FootGloss All-Natural Foot Prep: This balm stick made from all-natural ingredients (and also made in the U.S.) is designed to prevent blisters. Just apply it to your foot where your shoes rub them, and it’ll reduce the friction that leads to blisters forming under those tight spots. FootGloss is free of fragrances, petroleum, and parabens; instead it does the job with castor seed oil, olive fruit oil, beeswax, and more. It’s available for $21.95 (for two tubes) at The Grommet and for $12 (for one o.5-oz. stick) directly from FootGloss.com. Psst: If you’re plagued with blisters from stiff, unforgiving shoes, check out our Guide to Comfortable Heels.
Band-Aid Friction Block Stick: Here’s another foot care product that prevents parts of your shoes from chafing and irritating your feet and creating blisters. (This one has a slightly lower price.) The main ingredient is an oil, like FootGloss — hydrogenated vegetable oil in this case — but unlike FootGloss, it’s not fragrance-free. Still, reviewers seem to like how it smells. The stick is still listed on Band-Aid’s site but is now sold out at most online sources, so you may want to buy right away — I have a feeling it’s discontinued. You can buy what looks like an older version of the product at Amazon (free shipping; not Amazon Prime) for $9.99 (.34 oz. stick), Walmart has a couple 2-packs left for $16.20, and some Target and CVS locations still have it in stock. Foot Glide and its predecessor Body Glide are similar products that are also available at Amazon.
One of our top posts of all time is one a friend suggested I write, back in the early days of the blog: how to dress professionally if you’re busty. We haven’t offered busty women style tips in a while, so I thought we’d discuss. But let me be clear at the outset: there’s nothing inherently unprofessional about being busty — women come in all shapes and sizes. I’m not about to suggest you go buy a minimizer and try to pretend that you’re a 34B. But: dressing well while busty can be a challenge because so many clothes are made with other body shapes in mind — and for work it can be particularly trying since so many conservative styles are rooted in menswear. Furthermore, if you wear something that obviously does not fit or has fit issues (gaping, pulling) it reflects a judgement call. So — here are some new tips and guidelines on how to dress for work if you’re busty, from someone who’s been everything from a 30F to a 38G over the years…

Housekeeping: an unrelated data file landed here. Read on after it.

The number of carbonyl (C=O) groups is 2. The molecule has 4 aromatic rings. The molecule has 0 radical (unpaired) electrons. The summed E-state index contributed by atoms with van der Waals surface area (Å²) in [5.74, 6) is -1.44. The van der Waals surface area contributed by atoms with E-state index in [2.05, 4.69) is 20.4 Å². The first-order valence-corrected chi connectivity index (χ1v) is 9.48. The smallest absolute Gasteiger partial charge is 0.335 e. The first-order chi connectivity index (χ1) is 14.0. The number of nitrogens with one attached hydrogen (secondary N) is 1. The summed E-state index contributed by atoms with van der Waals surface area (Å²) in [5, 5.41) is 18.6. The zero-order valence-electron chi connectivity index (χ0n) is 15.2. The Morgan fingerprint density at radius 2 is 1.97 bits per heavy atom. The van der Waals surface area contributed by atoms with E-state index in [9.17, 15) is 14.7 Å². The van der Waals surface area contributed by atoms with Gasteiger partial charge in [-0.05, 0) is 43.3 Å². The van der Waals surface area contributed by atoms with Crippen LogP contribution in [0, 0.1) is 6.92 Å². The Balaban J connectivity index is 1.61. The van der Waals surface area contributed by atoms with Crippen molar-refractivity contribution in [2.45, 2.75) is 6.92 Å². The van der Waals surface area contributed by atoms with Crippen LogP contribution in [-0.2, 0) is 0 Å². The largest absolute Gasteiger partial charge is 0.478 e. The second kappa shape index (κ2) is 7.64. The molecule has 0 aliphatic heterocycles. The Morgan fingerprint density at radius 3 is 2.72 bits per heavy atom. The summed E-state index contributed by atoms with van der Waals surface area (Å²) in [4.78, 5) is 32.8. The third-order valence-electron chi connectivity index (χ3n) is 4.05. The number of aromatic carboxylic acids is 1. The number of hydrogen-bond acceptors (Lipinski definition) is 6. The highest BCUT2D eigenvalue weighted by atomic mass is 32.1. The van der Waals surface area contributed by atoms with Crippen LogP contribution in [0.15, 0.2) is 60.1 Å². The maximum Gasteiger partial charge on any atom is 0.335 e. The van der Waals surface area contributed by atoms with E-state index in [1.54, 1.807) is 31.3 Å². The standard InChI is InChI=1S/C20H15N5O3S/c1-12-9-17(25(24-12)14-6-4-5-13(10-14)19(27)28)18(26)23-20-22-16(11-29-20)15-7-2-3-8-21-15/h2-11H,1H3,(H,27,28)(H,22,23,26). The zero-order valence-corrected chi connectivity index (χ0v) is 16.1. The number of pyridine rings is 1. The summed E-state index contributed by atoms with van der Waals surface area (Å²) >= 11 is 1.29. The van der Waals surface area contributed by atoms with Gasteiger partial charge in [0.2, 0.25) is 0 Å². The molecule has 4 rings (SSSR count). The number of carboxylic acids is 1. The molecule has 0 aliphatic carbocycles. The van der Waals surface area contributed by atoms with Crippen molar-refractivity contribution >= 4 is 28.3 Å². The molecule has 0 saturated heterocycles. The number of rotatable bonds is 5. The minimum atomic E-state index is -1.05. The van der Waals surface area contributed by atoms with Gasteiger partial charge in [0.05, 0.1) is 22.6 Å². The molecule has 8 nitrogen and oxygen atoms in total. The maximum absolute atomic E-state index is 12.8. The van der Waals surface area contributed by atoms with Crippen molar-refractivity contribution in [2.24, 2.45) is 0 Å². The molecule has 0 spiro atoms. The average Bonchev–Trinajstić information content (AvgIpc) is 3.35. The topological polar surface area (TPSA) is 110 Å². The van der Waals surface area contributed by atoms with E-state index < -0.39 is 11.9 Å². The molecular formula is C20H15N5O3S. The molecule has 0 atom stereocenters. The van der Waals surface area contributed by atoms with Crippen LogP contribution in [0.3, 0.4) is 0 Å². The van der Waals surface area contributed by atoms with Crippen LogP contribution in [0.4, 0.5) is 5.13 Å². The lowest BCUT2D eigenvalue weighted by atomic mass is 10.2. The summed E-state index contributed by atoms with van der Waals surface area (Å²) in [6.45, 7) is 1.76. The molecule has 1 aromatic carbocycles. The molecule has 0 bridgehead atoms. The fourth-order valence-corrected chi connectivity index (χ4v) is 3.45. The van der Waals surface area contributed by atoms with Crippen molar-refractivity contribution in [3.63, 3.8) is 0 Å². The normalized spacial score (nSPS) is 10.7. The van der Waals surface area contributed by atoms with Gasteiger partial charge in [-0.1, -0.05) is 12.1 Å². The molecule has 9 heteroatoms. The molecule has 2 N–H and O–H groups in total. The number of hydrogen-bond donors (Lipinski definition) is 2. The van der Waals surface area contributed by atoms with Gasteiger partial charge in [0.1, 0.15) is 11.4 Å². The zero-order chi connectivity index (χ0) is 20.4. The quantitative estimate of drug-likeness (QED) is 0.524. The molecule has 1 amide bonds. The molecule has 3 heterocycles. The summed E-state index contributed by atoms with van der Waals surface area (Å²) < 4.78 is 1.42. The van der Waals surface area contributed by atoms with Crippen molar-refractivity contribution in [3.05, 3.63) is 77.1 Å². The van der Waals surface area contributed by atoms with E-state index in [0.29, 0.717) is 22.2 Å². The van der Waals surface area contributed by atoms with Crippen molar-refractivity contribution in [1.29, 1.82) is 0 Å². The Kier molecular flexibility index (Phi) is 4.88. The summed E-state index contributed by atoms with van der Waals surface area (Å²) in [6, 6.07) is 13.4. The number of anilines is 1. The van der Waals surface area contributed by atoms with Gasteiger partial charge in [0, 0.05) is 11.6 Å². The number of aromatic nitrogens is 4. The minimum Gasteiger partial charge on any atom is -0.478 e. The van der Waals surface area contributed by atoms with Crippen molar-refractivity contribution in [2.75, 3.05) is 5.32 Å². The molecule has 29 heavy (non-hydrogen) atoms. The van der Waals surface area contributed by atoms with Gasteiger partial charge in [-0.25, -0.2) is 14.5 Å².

(Pictured: If you’re petite and busty this is yet another reason to watch Crazy Ex Girlfriend — her work outfits are mostly hits for me. The video this screenshot is from is hilarious (“Heavy Boobs”), but it is probably NSFW.)
Finding the Right Bra is Half the Battle
- Invest in a great bra that fits you. The right bra will lift you up and support you. It will not give you quadboob. It may have an odd size that you’ve never even heard of before (28FF, for example). The right bra will not make you worry about falling out of it when you bend over. It will not cut into your shoulders (that’s a sign your band size is too big) or fall off your shoulders. (Note that your straps can be shortened at the tailor — and that you can check out lingerie brands just for petites, like The Little Bra Company, Lula Lu, or even the Bare Necessities special section for petites). A good bra will take work to find and may cost you some money, but it will be worth it in spades. I highly recommend going to a bra shop and getting fitted — think Nordstrom, not Victoria’s Secret (link goes to to one woman’s fitting experience at VS with lots of pictures; probably NSFW). In NYC I’ve used Bratenders over the years and La Petite Coquette — I’ve also heard great things about Linda’s Bra Shop — and in London I’ve been fitted at Rigby & Peller. Ladies who have a favorite shop in your city, please shout it out in the comments. Once you know your size you can watch for sales; I tend to get new bras at Nordstrom’s sales, Bare Necessities sales, or even sometimes Amazon.